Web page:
Digital-comics creators try to evolve with new medium
Not too long ago, the comics world seemed to view digital comics in the same way J. Jonah Jameson views Spider-Man: as a threat and a menace. In 2013, the world of comics has embraced and accepted digital, and at Comic-Con the discussion was more about how the comics medium should evolve and adapt to a world in which readers are experiencing comics on their phones and iPads rather than on paper.
“Apple has sold more iPads in the last minute than there are comic-book stores in America,” said Mark Waid, noted comics writer and co-founder of digital-comics publisher Thrillbent, explaining why he felt it necessary to explore the world of digital-first comics. “We’ve stumbled a couple of times, but that happens when you lead with your face,” Waid said. “We’re learning as we go.”
This is an era of experimentation, to be sure. There are “motion comics” that are nothing more than animated versions of paper comics. There are digital versions of paper comics, perhaps with some additional animation or special transitions if you view them on the right device. But some creators are searching for ways to create new kinds of comics with the help of some new tech tools.
Madefire’s Motion Book Tool lets creators layer artwork; add animations, transitions, and sound effects; and create what the eponymous company calles a “motion book” for deploying via the Madefire iOS app. Smith Micro’s MotionArtist similarly gives creators a timeline and allows them to animate their art and play back the result in a movie file or on a webpage. Even dominant digital-comics app Comixology is promoting several digital-first comics that use Comixology’s Guided View format to tell comics-style stories in a format that’s not just a digital version of a printed page.
Madefire showed off its tools at a panel during Comic-Con, featuring its executives and and all-star panel of creators, including artist Dave Gibbons of “Watchmen” fame.
“What a lot of other people were doing was to take the venerable old horse of the comics industry and putting it on a skateboard and calling it motion comics,” Gibbons said. “But [Madefire was] building an F1 racing car from the ground up. Once you see what the technology does, it inspires you creatively, and once the tech people see what the creators want it inspires them too.”
But is adding sound and motion to comic-book-style art really a new form of storytelling, or is it an attempt to jam a static format into someplace it doesn’t really belong? Comic books aren’t animation, and they’re not movies—they’re static images that imply movement. As Scott McCloud wrote in his great book Understanding Comics, what happens between the panels of a comic book is just as important as what happens in the individual panels.
As I looked at MadeFire’s sample video, I felt like I felt when I watched DC Comics’ motion comic version of “Watchmen,” a video that animated Gibbons’s artwork for that classic story written by Alan Moore: It was caught somewhere in an uncanny valley between comics and animation, an unhappy space between two different kinds of media.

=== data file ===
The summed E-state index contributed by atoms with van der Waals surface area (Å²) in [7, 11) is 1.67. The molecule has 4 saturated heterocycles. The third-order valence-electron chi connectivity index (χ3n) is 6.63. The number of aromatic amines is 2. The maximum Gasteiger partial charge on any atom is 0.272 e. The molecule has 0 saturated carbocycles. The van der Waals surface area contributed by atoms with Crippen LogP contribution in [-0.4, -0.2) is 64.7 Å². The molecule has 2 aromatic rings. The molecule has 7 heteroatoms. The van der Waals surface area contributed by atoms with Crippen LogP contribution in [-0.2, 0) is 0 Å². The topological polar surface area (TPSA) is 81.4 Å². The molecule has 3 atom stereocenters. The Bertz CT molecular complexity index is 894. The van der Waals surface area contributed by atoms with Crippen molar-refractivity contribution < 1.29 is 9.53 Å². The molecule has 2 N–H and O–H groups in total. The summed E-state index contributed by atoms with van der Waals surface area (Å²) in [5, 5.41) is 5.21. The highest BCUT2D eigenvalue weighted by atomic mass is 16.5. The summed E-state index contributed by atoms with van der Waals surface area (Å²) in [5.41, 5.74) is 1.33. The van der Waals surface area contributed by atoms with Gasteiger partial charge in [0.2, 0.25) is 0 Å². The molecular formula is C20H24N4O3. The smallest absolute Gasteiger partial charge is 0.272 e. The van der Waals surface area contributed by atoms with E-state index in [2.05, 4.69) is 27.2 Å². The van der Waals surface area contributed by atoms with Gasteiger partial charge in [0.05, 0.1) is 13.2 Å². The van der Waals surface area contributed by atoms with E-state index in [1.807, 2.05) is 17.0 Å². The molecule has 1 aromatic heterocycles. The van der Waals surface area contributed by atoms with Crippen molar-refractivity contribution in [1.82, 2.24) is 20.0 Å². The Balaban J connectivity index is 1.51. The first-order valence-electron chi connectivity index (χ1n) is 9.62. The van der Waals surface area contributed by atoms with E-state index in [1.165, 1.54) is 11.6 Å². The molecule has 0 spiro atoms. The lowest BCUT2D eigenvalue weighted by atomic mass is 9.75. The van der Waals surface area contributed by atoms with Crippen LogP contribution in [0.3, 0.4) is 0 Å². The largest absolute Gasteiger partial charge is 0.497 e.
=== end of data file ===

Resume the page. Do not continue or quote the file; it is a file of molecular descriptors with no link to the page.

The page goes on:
To his credit, Madefire CEO Ben Wolstenhome said all the right things about trying to find a new place for comic-style art without turning it into a cartoon. “These are books, not animation,” he said, “and we want to push the envelope for books,” not compete with Pixar.
“We’re at a point where we’re evolving a new medium, a grammar for the new medium,” said Liam Sharp, Madefire co-founder. “This first year is an adventure in R&D.” Sharp told a story about a concept illustrator for Lucasfilm who had no background in comic books using the motion-book tools to create something that a traditional comics artist wouldn’t ever have considered. “He completely busted out of the left-to-right, top-to-bottom storytelling, revealing stories in layers and creating collages… it’s so exciting.”
The giants of comics publishing are experimenting with the format too. Marvel’s Infinite Comics initiative continues with the current weekly release of a Wolverine comic using Comixology’s Guided View technology. DC Comics’ new digital-first comic, Batman ’66, uses the same technology to create unique transitions the likes of which would be impossible in print. The actual colors of the drawings can shift from tap to tap.
During another panel on digital-first comics, Thrillbent’s Waid pointed out how the storytelling possibilities change when you’re not designing your stories on printed pages. “With a comic book, the only place I can surprise you is in the upper left hand corner [after you turn the page]. With digital, every new swipe of the page is a new surprise and a new image, a chance to surprise, to scare,” Waid said. “Writing for 20 pages of comics is like haiku. It is a specialized language about being terse and about fitting a specific format… [on digital] we have some elbow room. Your story can be as long as it needs to be.”
If comics is ultimately a story-telling medium, most everyone I heard agreed that the best stories are crafted by the professionals—and not the audience. Responding to an audience question about creating interactive comics, Waid expressed skepticism of anything that doesn’t help the story along. I heard at least one creator bring up interactive CD-ROMs—and not in a positive way—suggesting that digital comics should not turn into choose-your-own-adventure games. That’s a good call.
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